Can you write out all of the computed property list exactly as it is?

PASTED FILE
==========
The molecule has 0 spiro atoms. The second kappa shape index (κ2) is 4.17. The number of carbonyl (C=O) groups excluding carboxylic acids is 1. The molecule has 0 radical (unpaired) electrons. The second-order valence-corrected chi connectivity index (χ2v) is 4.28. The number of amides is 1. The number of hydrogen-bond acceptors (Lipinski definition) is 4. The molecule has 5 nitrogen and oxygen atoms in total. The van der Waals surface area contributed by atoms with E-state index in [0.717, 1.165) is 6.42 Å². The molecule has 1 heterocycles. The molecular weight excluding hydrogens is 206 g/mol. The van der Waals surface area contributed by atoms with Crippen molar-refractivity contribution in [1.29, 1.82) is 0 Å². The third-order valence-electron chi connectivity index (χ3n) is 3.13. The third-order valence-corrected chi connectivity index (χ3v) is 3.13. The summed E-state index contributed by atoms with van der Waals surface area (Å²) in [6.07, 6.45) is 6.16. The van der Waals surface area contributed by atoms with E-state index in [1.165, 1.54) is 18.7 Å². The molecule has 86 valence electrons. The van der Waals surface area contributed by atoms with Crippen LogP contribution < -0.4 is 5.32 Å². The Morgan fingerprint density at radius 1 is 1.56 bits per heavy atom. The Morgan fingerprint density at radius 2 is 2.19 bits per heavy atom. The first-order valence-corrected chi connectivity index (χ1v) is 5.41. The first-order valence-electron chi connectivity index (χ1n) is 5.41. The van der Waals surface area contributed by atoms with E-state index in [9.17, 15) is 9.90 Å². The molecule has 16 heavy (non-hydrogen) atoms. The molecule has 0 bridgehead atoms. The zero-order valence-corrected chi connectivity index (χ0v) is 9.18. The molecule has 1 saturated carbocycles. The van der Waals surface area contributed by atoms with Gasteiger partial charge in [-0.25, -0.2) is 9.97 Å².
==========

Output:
The molecule has 0 spiro atoms. The second kappa shape index (κ2) is 4.17. The number of carbonyl (C=O) groups excluding carboxylic acids is 1. The molecule has 0 radical (unpaired) electrons. The second-order valence-corrected chi connectivity index (χ2v) is 4.28. The number of amides is 1. The number of hydrogen-bond acceptors (Lipinski definition) is 4. The molecule has 5 nitrogen and oxygen atoms in total. The van der Waals surface area contributed by atoms with E-state index in [0.717, 1.165) is 6.42 Å². The molecule has 1 heterocycles. The molecular weight excluding hydrogens is 206 g/mol. The van der Waals surface area contributed by atoms with Crippen molar-refractivity contribution in [1.29, 1.82) is 0 Å². The third-order valence-electron chi connectivity index (χ3n) is 3.13. The third-order valence-corrected chi connectivity index (χ3v) is 3.13. The summed E-state index contributed by atoms with van der Waals surface area (Å²) in [6.07, 6.45) is 6.16. The van der Waals surface area contributed by atoms with E-state index in [1.165, 1.54) is 18.7 Å². The molecule has 86 valence electrons. The van der Waals surface area contributed by atoms with Crippen LogP contribution < -0.4 is 5.32 Å². The Morgan fingerprint density at radius 1 is 1.56 bits per heavy atom. The Morgan fingerprint density at radius 2 is 2.19 bits per heavy atom. The first-order valence-corrected chi connectivity index (χ1v) is 5.41. The first-order valence-electron chi connectivity index (χ1n) is 5.41. The van der Waals surface area contributed by atoms with E-state index in [9.17, 15) is 9.90 Å². The molecule has 16 heavy (non-hydrogen) atoms. The molecule has 0 bridgehead atoms. The zero-order valence-corrected chi connectivity index (χ0v) is 9.18. The molecule has 1 saturated carbocycles. The van der Waals surface area contributed by atoms with Gasteiger partial charge in [-0.25, -0.2) is 9.97 Å².